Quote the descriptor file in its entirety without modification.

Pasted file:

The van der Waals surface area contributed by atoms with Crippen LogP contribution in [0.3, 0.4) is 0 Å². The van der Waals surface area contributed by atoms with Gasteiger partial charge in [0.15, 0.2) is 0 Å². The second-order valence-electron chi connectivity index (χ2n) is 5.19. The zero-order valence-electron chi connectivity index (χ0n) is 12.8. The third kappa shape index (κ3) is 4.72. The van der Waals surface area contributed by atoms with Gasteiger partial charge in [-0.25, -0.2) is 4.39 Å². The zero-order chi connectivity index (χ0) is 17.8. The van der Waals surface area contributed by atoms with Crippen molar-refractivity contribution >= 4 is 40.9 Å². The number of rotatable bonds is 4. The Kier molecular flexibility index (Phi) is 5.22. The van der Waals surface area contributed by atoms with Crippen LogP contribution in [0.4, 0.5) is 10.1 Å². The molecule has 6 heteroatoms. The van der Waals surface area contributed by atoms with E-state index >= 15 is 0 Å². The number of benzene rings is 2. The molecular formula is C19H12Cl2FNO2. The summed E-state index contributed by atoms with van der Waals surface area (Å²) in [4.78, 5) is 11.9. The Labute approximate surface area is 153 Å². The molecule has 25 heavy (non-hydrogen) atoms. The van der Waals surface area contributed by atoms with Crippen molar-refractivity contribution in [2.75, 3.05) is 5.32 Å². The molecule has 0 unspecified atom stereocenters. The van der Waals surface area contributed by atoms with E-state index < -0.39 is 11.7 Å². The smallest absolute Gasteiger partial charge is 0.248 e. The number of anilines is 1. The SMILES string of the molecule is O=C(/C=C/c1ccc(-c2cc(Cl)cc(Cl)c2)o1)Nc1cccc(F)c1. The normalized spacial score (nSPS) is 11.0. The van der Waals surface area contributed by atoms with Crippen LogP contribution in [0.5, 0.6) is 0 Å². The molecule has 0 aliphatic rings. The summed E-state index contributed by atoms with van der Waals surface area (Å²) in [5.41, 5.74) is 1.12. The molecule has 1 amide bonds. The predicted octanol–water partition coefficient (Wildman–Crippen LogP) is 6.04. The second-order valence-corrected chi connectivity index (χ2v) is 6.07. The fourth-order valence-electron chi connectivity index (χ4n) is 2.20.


The van der Waals surface area contributed by atoms with Crippen LogP contribution in [0.3, 0.4) is 0 Å². The van der Waals surface area contributed by atoms with Gasteiger partial charge in [0.15, 0.2) is 0 Å². The second-order valence-electron chi connectivity index (χ2n) is 5.19. The zero-order valence-electron chi connectivity index (χ0n) is 12.8. The third kappa shape index (κ3) is 4.72. The van der Waals surface area contributed by atoms with Gasteiger partial charge in [-0.25, -0.2) is 4.39 Å². The zero-order chi connectivity index (χ0) is 17.8. The van der Waals surface area contributed by atoms with Crippen molar-refractivity contribution >= 4 is 40.9 Å². The number of rotatable bonds is 4. The Kier molecular flexibility index (Phi) is 5.22. The van der Waals surface area contributed by atoms with Crippen LogP contribution in [0.4, 0.5) is 10.1 Å². The molecule has 6 heteroatoms. The van der Waals surface area contributed by atoms with E-state index >= 15 is 0 Å². The number of benzene rings is 2. The molecular formula is C19H12Cl2FNO2. The summed E-state index contributed by atoms with van der Waals surface area (Å²) in [4.78, 5) is 11.9. The Labute approximate surface area is 153 Å². The molecule has 25 heavy (non-hydrogen) atoms. The van der Waals surface area contributed by atoms with Crippen molar-refractivity contribution in [2.75, 3.05) is 5.32 Å². The molecule has 0 unspecified atom stereocenters. The van der Waals surface area contributed by atoms with E-state index < -0.39 is 11.7 Å². The smallest absolute Gasteiger partial charge is 0.248 e. The number of anilines is 1. The SMILES string of the molecule is O=C(/C=C/c1ccc(-c2cc(Cl)cc(Cl)c2)o1)Nc1cccc(F)c1. The normalized spacial score (nSPS) is 11.0. The van der Waals surface area contributed by atoms with Crippen LogP contribution in [0.5, 0.6) is 0 Å². The molecule has 0 aliphatic rings. The summed E-state index contributed by atoms with van der Waals surface area (Å²) in [5.41, 5.74) is 1.12. The molecule has 1 amide bonds. The predicted octanol–water partition coefficient (Wildman–Crippen LogP) is 6.04. The second-order valence-corrected chi connectivity index (χ2v) is 6.07. The fourth-order valence-electron chi connectivity index (χ4n) is 2.20.